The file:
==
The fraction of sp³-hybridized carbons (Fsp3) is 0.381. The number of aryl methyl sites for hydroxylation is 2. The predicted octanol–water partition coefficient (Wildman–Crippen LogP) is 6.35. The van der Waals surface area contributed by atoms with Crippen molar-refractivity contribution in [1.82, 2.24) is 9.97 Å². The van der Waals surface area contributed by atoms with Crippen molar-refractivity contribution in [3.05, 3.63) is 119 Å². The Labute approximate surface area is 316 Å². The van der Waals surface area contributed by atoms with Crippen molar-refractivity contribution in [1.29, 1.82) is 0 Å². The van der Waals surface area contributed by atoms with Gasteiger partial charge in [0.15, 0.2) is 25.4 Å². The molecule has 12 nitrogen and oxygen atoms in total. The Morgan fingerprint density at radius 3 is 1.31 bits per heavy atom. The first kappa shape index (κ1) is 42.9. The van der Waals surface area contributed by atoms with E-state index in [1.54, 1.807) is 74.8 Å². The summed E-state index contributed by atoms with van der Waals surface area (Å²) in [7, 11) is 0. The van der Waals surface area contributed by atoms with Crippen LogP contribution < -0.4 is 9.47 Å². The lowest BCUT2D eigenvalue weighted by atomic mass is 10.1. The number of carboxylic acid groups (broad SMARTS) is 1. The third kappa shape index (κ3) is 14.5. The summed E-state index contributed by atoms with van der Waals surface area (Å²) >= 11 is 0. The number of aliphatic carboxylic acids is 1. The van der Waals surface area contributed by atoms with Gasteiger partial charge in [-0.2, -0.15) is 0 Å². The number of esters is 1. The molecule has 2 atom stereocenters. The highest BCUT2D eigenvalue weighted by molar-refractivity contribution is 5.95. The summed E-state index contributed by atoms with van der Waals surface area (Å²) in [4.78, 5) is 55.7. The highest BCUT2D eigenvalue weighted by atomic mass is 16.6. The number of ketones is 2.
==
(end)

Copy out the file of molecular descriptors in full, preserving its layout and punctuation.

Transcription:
The fraction of sp³-hybridized carbons (Fsp3) is 0.381. The number of aryl methyl sites for hydroxylation is 2. The predicted octanol–water partition coefficient (Wildman–Crippen LogP) is 6.35. The van der Waals surface area contributed by atoms with Crippen molar-refractivity contribution in [1.82, 2.24) is 9.97 Å². The van der Waals surface area contributed by atoms with Crippen molar-refractivity contribution in [3.05, 3.63) is 119 Å². The Labute approximate surface area is 316 Å². The van der Waals surface area contributed by atoms with Crippen molar-refractivity contribution in [1.29, 1.82) is 0 Å². The van der Waals surface area contributed by atoms with Gasteiger partial charge in [0.15, 0.2) is 25.4 Å². The molecule has 12 nitrogen and oxygen atoms in total. The Morgan fingerprint density at radius 3 is 1.31 bits per heavy atom. The first kappa shape index (κ1) is 42.9. The van der Waals surface area contributed by atoms with E-state index in [1.54, 1.807) is 74.8 Å². The summed E-state index contributed by atoms with van der Waals surface area (Å²) in [7, 11) is 0. The van der Waals surface area contributed by atoms with Crippen LogP contribution < -0.4 is 9.47 Å². The lowest BCUT2D eigenvalue weighted by atomic mass is 10.1. The number of carboxylic acid groups (broad SMARTS) is 1. The third kappa shape index (κ3) is 14.5. The summed E-state index contributed by atoms with van der Waals surface area (Å²) >= 11 is 0. The number of aliphatic carboxylic acids is 1. The van der Waals surface area contributed by atoms with Gasteiger partial charge in [-0.2, -0.15) is 0 Å². The number of esters is 1. The molecule has 2 atom stereocenters. The highest BCUT2D eigenvalue weighted by molar-refractivity contribution is 5.95. The summed E-state index contributed by atoms with van der Waals surface area (Å²) in [4.78, 5) is 55.7. The highest BCUT2D eigenvalue weighted by atomic mass is 16.6. The number of ketones is 2.